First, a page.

July 5, 2012

Yesterday as the train pulled back into Manchester, there was a  huge rainbow arching across the city. It sat there with us for many minutes, as the train tarried it flickered at it’s edges.  Many weary after work travellers didn’t seem to notice and I felt too silly to declare it.  Later I mentioned it in conversation to no response, much to my annoyance.

‘It is a strange thing how little people know about the sky. We never attend to it, we never make it a subject of thought, we look upon it only as a succession of meaningless and monotonous accidents, too common and too vain to be worthy of a moment of watchfulness or a glance of admiration. If in our moments of utter idleness and insipidity, we turn to the sky as s a last resource, which of it’s phenomena do we speak of? One says it has been wet, and another , it has been windy, and another, it has been warm. Who, among the whole chattering crowd, can tell me of the forms and the precipices of the chain of tall white mountains that girded the horizon at noon today? Who saw the narrow sunbeam that came out of the south and smote upon their summits until they melted and mouldered away in a dust of blue rain? Who saw the dance of the dead clouds when the sunlight left them last might, and the west wind blew them before it like withered leaves?’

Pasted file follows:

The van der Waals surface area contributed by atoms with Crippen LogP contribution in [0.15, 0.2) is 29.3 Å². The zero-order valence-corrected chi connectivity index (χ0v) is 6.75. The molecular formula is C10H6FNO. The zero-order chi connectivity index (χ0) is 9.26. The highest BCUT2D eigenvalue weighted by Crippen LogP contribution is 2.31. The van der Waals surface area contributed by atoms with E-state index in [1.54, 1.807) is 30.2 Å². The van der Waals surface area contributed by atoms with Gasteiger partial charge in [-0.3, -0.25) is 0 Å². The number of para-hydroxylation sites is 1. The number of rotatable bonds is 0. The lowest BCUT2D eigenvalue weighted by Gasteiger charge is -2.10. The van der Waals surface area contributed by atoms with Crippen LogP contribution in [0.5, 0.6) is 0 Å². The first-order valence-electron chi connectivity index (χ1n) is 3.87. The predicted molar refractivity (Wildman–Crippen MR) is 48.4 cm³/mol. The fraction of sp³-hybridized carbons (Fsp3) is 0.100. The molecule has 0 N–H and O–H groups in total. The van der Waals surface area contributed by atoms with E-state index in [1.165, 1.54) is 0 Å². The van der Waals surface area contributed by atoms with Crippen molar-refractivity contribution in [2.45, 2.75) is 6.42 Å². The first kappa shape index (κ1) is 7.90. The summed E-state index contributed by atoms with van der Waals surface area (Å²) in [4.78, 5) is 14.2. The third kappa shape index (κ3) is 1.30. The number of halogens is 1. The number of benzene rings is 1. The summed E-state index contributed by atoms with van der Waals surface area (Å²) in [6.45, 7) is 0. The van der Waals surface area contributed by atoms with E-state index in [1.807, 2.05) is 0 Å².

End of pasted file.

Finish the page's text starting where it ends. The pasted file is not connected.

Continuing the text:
Ruskin, quoted in Alain de Bottons The Art of Travel.